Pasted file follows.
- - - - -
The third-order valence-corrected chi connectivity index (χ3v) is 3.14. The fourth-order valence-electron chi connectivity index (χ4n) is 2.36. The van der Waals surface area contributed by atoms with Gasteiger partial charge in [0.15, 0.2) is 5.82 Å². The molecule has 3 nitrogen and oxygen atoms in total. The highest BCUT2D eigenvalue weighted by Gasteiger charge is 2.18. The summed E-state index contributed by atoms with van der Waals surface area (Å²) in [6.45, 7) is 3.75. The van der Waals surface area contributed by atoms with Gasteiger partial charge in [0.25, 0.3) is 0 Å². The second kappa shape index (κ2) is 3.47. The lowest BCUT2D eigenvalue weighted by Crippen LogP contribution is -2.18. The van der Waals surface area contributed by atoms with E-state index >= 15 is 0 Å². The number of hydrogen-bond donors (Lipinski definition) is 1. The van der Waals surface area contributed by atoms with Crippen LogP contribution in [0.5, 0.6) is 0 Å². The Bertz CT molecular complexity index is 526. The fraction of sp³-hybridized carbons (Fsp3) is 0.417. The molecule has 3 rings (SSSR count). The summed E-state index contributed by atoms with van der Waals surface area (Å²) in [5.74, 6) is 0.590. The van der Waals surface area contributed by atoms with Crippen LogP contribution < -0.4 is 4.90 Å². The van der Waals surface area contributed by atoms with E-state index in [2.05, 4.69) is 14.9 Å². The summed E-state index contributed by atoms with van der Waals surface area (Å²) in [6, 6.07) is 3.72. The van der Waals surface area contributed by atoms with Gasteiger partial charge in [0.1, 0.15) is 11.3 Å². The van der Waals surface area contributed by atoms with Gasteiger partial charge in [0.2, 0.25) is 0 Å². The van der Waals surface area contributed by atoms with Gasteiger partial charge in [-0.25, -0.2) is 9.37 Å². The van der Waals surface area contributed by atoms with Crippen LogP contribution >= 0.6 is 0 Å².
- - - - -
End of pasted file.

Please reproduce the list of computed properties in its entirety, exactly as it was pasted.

The third-order valence-corrected chi connectivity index (χ3v) is 3.14. The fourth-order valence-electron chi connectivity index (χ4n) is 2.36. The van der Waals surface area contributed by atoms with Gasteiger partial charge in [0.15, 0.2) is 5.82 Å². The molecule has 3 nitrogen and oxygen atoms in total. The highest BCUT2D eigenvalue weighted by Gasteiger charge is 2.18. The summed E-state index contributed by atoms with van der Waals surface area (Å²) in [6.45, 7) is 3.75. The van der Waals surface area contributed by atoms with Gasteiger partial charge in [0.25, 0.3) is 0 Å². The second kappa shape index (κ2) is 3.47. The lowest BCUT2D eigenvalue weighted by Crippen LogP contribution is -2.18. The van der Waals surface area contributed by atoms with E-state index >= 15 is 0 Å². The number of hydrogen-bond donors (Lipinski definition) is 1. The van der Waals surface area contributed by atoms with Crippen LogP contribution in [0.5, 0.6) is 0 Å². The Bertz CT molecular complexity index is 526. The fraction of sp³-hybridized carbons (Fsp3) is 0.417. The molecule has 3 rings (SSSR count). The summed E-state index contributed by atoms with van der Waals surface area (Å²) in [5.74, 6) is 0.590. The van der Waals surface area contributed by atoms with Crippen LogP contribution < -0.4 is 4.90 Å². The van der Waals surface area contributed by atoms with E-state index in [2.05, 4.69) is 14.9 Å². The summed E-state index contributed by atoms with van der Waals surface area (Å²) in [6, 6.07) is 3.72. The van der Waals surface area contributed by atoms with Gasteiger partial charge in [0.1, 0.15) is 11.3 Å². The van der Waals surface area contributed by atoms with Gasteiger partial charge in [0.2, 0.25) is 0 Å². The van der Waals surface area contributed by atoms with Gasteiger partial charge in [-0.25, -0.2) is 9.37 Å². The van der Waals surface area contributed by atoms with Crippen LogP contribution >= 0.6 is 0 Å².